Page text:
falling over tent pegs and ropes. Every now and again you would hear
a burst of swearing as another one of us bit the dust. After a quick
bite to eat a few of us were placed on Guard Duty. All we could do
was wait for morning to come to see what the location was like and
get a look at the terrain we were in.
way I could describe South Lebanon is that it is similar to The
Burren in Co Clare. Rocky and rugged with lots of deep valleys known
as Wadis. As you looked across the Wadis you could see lots of
little villages dotting the landscape. The people were friendly and
were not unlike the Irish for their hospitality. They really
appreciated the UN presence as it brought some semblance of
normality back to the area. They liked nothing more then to invite
us into their homes for a cup of tea (Chi as they called it) and a
bit of a chat. Most etched out a living growing crops of tobacco,
olives, dates etc but with the arrival of the UN they quickly
learned that they could supplement their income by taking in laundry
and sewing from the troops. Some got work with the UN as
interpreters or just doing work around the camps. The payment they
received for these tasks made a huge difference to their lives.
most unusual group were the "Mingy Men" as we called them. These men
travelled around the AO selling items from vans or the boots of
cars. It did not matter how remote a location you were in the "Mingy
Man" would find you. They sold everything from electric goods to
gold and they couid even get photos developed for you. No matter
what you sought they seldom failed to come up with the goods.
Infantry men, our job consisted mainly of manning Checkpoints (CPs)
and Observation Posts (OPs). There were other tasks such as
escorting convoys of rations, water etc but you only got the odd run
on those. OPs were basically keeping an eye on things and reporting
any incidents that might occur within the area of the OP. CPs were
the stopping and searching of vehicles passing through the AO.
Lebanese people in general accepted being stopped and searched but
on occasions you would get armed groups trying to pass through.
These would have to be stopped and turned back. Most times they
would comply and turn back but every so often they would refuse and
there would be a confrontation. These could become quite heated and
a "Mexican Standoff" would develop. Luckily these were normally
resolved after a time and the group would turn back.
Every day was a
working day and if not on duty we would be occupied filling
sandbags, building bomb shelters, cleaning and painting. It has
often been said that if you stood still long enough in an Irish Camp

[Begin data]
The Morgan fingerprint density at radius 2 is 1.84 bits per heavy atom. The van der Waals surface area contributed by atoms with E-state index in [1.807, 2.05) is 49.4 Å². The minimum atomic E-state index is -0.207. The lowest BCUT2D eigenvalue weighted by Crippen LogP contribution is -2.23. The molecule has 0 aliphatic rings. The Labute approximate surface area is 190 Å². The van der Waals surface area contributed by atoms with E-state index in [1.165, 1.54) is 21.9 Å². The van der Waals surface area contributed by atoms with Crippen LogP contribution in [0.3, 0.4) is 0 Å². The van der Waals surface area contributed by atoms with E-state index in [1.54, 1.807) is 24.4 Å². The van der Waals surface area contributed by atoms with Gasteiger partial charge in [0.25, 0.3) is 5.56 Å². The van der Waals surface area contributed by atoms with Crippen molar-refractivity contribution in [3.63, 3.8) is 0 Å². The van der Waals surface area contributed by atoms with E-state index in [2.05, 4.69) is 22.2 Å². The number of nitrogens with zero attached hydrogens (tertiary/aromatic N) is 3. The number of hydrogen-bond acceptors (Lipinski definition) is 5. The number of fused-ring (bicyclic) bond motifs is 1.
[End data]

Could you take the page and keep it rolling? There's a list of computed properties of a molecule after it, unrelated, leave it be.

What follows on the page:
it is quite possible you would find yourself painted blue or white.
The theory was that if we were kept occupied we would stay focused
on the job and not mope around thinking of home. I guess it worked
to some extent.
writing was one of the main ways to pass the time. It was soon
discovered that the receiving of mail was a huge boost to morale. We
were unfortunate to be handicapped in this regard for most of our
trip due to the postal strike back home. When the postal votes for a
referendum due to take place back home arrived and no mail arrived
with them we registered our disgust by spoiling all the votes with
"No Post No Vote". At least the strike ended a short time later.
odd night when you were not on duty we would be collected and
brought into the main camp for a few beers. There were strict rules
about drinking and the canteen would normally only be opened for two
hours. Various pastimes were organised in the canteen and on certain
nights you could have a quiz, a poker classic, bingo or the odd time
maybe even a concert and sing song. Some lads could not bring
themselves to play bingo and looked upon anyone who did as "Oul
Wan's". We were all entitled to two weeks leave and in the early
trips this was mostly spent in the Holy Land, Egypt or Cyprus. It
was a great opportunity to see places you could only dream about in
Ireland. In later trips when things were better organised I knew
lads who went as far as Brazil and Australia.
29th of Sept, the day the Pope arrived in Ireland I received word by
radio that my wife had given birth to a baby boy. There was a huge
buzz amongst us over the Pope's visit but this made it all the
better. Happy days! I could start looking forward to the
Christening. I later discovered that there were five other lads in
the Battalion who had kept the news of their wife's pregnancy a
Trip / Going Home
days of the trip seemed to just drag by. They were endless. An air
of excitement and elation was slowly building up as everyone looked
forward to going home. Finally the day of reckoning arrived. I can
remember little about the trip home. We were just too excited. The
journey up to Beirut, the flight, everything was just a blur. The
one thing that sticks out in my mind was the cheer that went up when
the plane landed in Dublin. The roof nearly came off. My wife and
her father picked rne up at Clancy Barracks where we had to collect
our luggage and we headed for home.
On the way the wife's father
asked me if I fancied a pint of Guinness. Now there are a lot of
things you miss when you are away from home (batch loaf, tap water,
sausages, King Crisps) but a pint of Guinness is up at the top. We
pulled in at Gills on the North Circular beside Croker and in we
went. As I was in my UN uniform we got a lot of strange looks from
the locals. When they discovered I was just home from the Lebanon
everyone came over and shook my hand and the barman insisted that
the drinks were on the house. It was good to be back.
Myshall Parish Magazine 2006; Pages 18 & 19 & Michael Purcell